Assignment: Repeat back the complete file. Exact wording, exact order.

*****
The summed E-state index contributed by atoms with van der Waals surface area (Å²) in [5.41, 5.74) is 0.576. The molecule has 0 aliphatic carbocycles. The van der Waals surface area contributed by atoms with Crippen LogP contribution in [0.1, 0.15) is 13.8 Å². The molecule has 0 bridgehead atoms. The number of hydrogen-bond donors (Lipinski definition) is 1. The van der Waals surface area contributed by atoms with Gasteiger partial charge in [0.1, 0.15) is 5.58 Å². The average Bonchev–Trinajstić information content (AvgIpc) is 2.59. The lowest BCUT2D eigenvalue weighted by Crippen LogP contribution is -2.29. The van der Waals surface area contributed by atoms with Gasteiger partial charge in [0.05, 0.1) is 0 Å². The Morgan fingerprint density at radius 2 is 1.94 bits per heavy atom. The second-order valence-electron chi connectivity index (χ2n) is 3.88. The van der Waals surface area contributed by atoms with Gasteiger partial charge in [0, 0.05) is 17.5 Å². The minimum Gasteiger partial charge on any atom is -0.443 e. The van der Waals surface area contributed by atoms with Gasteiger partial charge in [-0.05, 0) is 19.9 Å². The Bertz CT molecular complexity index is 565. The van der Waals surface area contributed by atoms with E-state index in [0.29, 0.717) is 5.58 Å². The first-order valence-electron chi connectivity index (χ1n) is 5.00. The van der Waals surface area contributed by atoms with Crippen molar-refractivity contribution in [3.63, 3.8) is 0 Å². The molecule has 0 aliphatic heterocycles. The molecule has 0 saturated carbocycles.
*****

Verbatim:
The summed E-state index contributed by atoms with van der Waals surface area (Å²) in [5.41, 5.74) is 0.576. The molecule has 0 aliphatic carbocycles. The van der Waals surface area contributed by atoms with Crippen LogP contribution in [0.1, 0.15) is 13.8 Å². The molecule has 0 bridgehead atoms. The number of hydrogen-bond donors (Lipinski definition) is 1. The van der Waals surface area contributed by atoms with Gasteiger partial charge in [0.1, 0.15) is 5.58 Å². The average Bonchev–Trinajstić information content (AvgIpc) is 2.59. The lowest BCUT2D eigenvalue weighted by Crippen LogP contribution is -2.29. The van der Waals surface area contributed by atoms with Gasteiger partial charge in [0.05, 0.1) is 0 Å². The Morgan fingerprint density at radius 2 is 1.94 bits per heavy atom. The second-order valence-electron chi connectivity index (χ2n) is 3.88. The van der Waals surface area contributed by atoms with Gasteiger partial charge in [0, 0.05) is 17.5 Å². The minimum Gasteiger partial charge on any atom is -0.443 e. The van der Waals surface area contributed by atoms with Gasteiger partial charge in [-0.05, 0) is 19.9 Å². The Bertz CT molecular complexity index is 565. The van der Waals surface area contributed by atoms with E-state index in [0.29, 0.717) is 5.58 Å². The first-order valence-electron chi connectivity index (χ1n) is 5.00. The van der Waals surface area contributed by atoms with Crippen molar-refractivity contribution in [3.63, 3.8) is 0 Å². The molecule has 0 aliphatic heterocycles. The molecule has 0 saturated carbocycles.